Yeah, that if we don’t apply energy to the system of our mind or to our heart or to our relationship or to our business, that it will move from a state of order to a state of chaos. And so we need to make sure that there is constantly that engagement with what we’re working on in order for it to move forward and be progressive.

And that requires effort friction, and sometimes a little bit of burn.

Son Who Turned His Dad In To Police Gives People Hope – Ben Woodward

So my question to you is. They needed to go through the suffering, the trial and tribulation as a way to earn their wisdom. What do you hope to achieve in sharing your story and your wisdom as an author.

It’s simple to give people hope. Yeah. Because, Yeah, I’ll give you a couple of experiences as an example.

And I know the focus here is for entrepreneurs and people that are getting started in their careers. And what have you trust me? When I say this relates when I was, I grew up in New Zealand, I was born in the UK, grew up in New Zealand. And when I was 22 years old, I decided fairly on a whim that I was going to return to the UK and visit my father, who I hadn’t seen since I was 14 years old.

And, I had, because it was a whim. I had enough for a one way ticket and I had 50 pounds in my pocket. that was it. And I thought, this is great because I’m going to move in with my dad and things will work out fine from there. So not a problem. I can get a job and I can earn money to come back.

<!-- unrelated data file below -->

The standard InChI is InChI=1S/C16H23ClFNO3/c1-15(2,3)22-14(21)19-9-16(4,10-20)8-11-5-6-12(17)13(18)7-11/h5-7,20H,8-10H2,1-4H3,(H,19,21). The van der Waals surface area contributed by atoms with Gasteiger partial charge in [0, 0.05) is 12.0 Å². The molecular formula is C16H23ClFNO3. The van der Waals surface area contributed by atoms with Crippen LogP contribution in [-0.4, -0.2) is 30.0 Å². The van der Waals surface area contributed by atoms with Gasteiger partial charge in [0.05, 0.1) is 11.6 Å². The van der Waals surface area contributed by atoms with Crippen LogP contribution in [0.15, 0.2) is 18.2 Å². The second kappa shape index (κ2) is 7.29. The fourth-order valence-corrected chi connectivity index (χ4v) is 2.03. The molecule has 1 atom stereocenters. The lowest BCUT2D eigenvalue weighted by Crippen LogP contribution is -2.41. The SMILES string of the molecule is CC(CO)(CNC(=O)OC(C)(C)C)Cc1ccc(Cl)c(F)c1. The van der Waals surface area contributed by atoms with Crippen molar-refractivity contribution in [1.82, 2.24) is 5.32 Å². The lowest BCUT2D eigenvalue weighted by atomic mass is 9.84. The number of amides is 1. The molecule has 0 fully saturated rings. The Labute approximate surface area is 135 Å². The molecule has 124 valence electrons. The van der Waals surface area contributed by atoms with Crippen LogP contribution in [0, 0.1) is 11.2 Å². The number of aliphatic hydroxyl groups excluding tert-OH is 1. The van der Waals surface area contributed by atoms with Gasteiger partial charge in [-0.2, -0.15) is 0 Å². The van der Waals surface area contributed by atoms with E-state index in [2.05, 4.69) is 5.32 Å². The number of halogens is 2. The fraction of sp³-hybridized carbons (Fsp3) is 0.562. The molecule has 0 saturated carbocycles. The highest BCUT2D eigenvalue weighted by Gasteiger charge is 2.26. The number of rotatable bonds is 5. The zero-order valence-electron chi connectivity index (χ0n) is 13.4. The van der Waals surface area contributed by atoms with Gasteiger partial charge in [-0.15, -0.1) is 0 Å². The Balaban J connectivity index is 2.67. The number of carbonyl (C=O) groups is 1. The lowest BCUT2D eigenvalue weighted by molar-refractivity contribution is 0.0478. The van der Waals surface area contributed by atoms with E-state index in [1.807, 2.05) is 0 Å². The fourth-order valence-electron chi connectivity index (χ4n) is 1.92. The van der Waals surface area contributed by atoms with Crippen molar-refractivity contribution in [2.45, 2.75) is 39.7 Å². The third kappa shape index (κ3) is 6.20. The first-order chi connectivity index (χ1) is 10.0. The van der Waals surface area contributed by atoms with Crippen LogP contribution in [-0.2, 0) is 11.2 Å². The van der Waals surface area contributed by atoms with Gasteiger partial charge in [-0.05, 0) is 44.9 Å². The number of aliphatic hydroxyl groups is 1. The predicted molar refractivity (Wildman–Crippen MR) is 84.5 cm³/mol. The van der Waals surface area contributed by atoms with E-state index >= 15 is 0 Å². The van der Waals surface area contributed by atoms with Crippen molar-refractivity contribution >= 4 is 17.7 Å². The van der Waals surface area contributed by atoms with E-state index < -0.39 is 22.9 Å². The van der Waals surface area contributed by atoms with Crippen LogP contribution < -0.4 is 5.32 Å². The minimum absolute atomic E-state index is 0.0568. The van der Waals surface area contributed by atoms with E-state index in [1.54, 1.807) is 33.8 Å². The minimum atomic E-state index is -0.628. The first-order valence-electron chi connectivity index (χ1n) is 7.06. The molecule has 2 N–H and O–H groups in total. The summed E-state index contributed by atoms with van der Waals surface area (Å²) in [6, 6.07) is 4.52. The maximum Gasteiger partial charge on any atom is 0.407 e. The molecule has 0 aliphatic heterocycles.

That was the plan. So go there, have my overseas experience, get reacquainted with my family that I haven’t seen in a very long time. Come back. I fly over, like I said, one way ticket 50 pounds in my pocket. I move in with my father, and a few weeks in to being there. I discovered that he’s an unconvicted sex offender.

What do you do with that? Where do you go? Yeah, that was an overwhelming painful process because one, let’s build in some emotion to that experience because when you haven’t, when a kid hasn’t seen his dad from the age of 14, through to 22, there is a lot of anticipation and excitement and overwhelming enthusiasm for that moment where you can see you down again, that’s been built up for years.

Yeah. And then to have all of them expectation, just implode in a moment. and then what do you do with that? Do you just leave it be, do you say nothing? my obligation in that situation was to do what was right versus what was easy. It would be, I, I. Don’t want to deal with this? Put my head in the sand or. look the other way you can’t do that. So I stood by the side of his victims and facilitated his arrest. he went to court, I testified against him in court and I drove him to the courthouse to go to prison. and he went to prison. He got seven years in jail. that’s a long time. he came out with good behavior and what have you, but that was an ordeal and it stretched out talk about chronic suffering for the kid.

things like that don’t happen in a moment. They don’t get arrested, caught the next month and then go to jail the following day. Yeah, that dragged on the investigation before he even got arrested, dragged on. Yeah. And then the time between arrest and, going to court drag on.

And on top of that, imagine this where my brother and I sat in the courthouse, we’ve just been given a tour of the courtroom and explained by a court official how things are gonna happen for us. And we’ve just got this dread and this pit in our stomach that is just unrelatable. And we’re sitting there just with the heaviest of hearts.